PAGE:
"Kingdom of Heaven" (Scott, 2005).
This film explores the role of Jerusalem in the imaginations of the Medieval people, as a place of redemption, renewal, and self-determination, hovering beneath a dark cloud of religious triumphalism. We meet a leper King Baldwin, who seeks to keep peace by keeping Jerusalem as a place for all faiths. We watch the legendary Muslim leader Salah al-Din (Saladin) maintaining the peace, but ready to storm in if necessary. There is a brief moment where Salah al-Din offers to send the ailing King his own physician. Legend tells us that the physician was one of the greatest of all Rabbis, Moses Maimonides, though some historians disagree. In any case, threatening the peace are the militant Christian group, the Knights Templar, determined by an imagined Divine Right to rule Jerusalem and the world. In the process, we meet others who give up hope for any holiness in Jerusalem. Meaning, “Kingdom of Heaven” tells us that some come to Jerusalem seeking God, while others leave Jerusalem believing that God has abandoned it.
“Crusade” etymologically comes from “being marked with the Cross.” Its meaning is, however, similar to the meaning of “jihad,” as a struggle toward some goal. When Christians use “crusade” or Muslims use “jihad,” they speak of something ambitious, noble and non-violent. We know, however, that what Pope Urban II launched in 1095 CE was definitely violent: a holy war against the infidel Muslims for control and restoration of the Holy Land. At the same time, a group of Renegades went through particular places in Europe seeking out Jews for persecution.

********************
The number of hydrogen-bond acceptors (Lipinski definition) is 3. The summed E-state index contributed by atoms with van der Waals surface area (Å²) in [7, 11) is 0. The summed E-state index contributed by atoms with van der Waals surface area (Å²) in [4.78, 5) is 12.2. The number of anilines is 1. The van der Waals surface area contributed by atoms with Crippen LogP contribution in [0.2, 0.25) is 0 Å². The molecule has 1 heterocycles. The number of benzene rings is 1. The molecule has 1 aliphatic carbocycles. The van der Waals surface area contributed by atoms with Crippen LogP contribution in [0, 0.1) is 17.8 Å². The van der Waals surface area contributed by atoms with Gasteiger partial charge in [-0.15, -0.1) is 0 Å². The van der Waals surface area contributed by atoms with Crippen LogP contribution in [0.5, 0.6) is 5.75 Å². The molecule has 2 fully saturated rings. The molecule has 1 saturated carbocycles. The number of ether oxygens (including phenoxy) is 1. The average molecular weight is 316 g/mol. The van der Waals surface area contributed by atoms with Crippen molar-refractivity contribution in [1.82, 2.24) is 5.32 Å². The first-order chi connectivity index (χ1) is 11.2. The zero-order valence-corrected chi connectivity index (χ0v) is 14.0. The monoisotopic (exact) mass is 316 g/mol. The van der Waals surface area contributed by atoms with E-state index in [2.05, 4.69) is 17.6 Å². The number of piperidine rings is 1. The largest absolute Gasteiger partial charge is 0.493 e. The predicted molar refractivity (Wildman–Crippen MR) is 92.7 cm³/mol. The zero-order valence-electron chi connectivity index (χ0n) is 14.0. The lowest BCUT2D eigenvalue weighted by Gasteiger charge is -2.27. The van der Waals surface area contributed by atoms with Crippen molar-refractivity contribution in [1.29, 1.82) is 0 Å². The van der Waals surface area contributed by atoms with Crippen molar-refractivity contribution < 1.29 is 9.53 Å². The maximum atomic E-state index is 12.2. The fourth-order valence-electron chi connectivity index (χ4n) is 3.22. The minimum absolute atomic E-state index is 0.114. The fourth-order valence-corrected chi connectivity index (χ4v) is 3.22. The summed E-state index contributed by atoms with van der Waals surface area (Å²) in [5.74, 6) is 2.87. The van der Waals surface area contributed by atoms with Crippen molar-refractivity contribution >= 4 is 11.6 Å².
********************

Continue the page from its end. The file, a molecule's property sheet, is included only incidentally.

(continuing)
The whole of history, however, tells a wider story. Indeed, Jerusalem is a place run by Romans, Jews, Christians, and Muslims in various periods, and the change of authority was usually often bloody, including the destruction of the two Temples in 587 BCE and 70 CE. But, because of the lack of material benefits and natural resources, other regions witnessed far more conflict through the generations. Meaning, Jerusalem was not, contrary to popular belief, a place of perpetual war, because it was not, save for men of piety, a place of much interest or benefit. But, as a symbol of Divine promises, it was and is something other worldly.
"The Ten Commandments" (1956)